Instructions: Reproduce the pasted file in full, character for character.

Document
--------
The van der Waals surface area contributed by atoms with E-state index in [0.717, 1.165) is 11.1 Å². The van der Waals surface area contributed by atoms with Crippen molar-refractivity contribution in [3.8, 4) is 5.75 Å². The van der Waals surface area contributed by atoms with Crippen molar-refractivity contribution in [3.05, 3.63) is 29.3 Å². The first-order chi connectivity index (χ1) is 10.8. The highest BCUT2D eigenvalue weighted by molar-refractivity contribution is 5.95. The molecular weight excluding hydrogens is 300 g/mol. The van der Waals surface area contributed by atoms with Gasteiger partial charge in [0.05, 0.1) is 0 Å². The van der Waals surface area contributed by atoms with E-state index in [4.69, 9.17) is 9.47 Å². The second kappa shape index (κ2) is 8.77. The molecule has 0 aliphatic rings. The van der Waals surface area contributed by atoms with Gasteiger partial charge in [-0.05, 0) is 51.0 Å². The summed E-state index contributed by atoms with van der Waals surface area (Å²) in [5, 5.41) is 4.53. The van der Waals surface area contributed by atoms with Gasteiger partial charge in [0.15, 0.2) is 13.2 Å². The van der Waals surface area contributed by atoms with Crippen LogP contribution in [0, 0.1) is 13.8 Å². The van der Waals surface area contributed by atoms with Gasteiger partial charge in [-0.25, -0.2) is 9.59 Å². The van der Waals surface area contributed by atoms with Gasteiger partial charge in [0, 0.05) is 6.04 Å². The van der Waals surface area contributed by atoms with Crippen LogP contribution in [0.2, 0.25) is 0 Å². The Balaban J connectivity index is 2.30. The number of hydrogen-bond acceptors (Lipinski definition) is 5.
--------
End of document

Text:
The van der Waals surface area contributed by atoms with E-state index in [0.717, 1.165) is 11.1 Å². The van der Waals surface area contributed by atoms with Crippen molar-refractivity contribution in [3.8, 4) is 5.75 Å². The van der Waals surface area contributed by atoms with Crippen molar-refractivity contribution in [3.05, 3.63) is 29.3 Å². The first-order chi connectivity index (χ1) is 10.8. The highest BCUT2D eigenvalue weighted by molar-refractivity contribution is 5.95. The molecular weight excluding hydrogens is 300 g/mol. The van der Waals surface area contributed by atoms with Gasteiger partial charge in [0.05, 0.1) is 0 Å². The van der Waals surface area contributed by atoms with E-state index in [4.69, 9.17) is 9.47 Å². The second kappa shape index (κ2) is 8.77. The molecule has 0 aliphatic rings. The van der Waals surface area contributed by atoms with Gasteiger partial charge in [-0.05, 0) is 51.0 Å². The summed E-state index contributed by atoms with van der Waals surface area (Å²) in [5, 5.41) is 4.53. The van der Waals surface area contributed by atoms with Gasteiger partial charge in [0.15, 0.2) is 13.2 Å². The van der Waals surface area contributed by atoms with Crippen LogP contribution in [0, 0.1) is 13.8 Å². The van der Waals surface area contributed by atoms with Gasteiger partial charge in [-0.25, -0.2) is 9.59 Å². The van der Waals surface area contributed by atoms with Gasteiger partial charge in [0, 0.05) is 6.04 Å². The van der Waals surface area contributed by atoms with Crippen LogP contribution in [0.2, 0.25) is 0 Å². The Balaban J connectivity index is 2.30. The number of hydrogen-bond acceptors (Lipinski definition) is 5.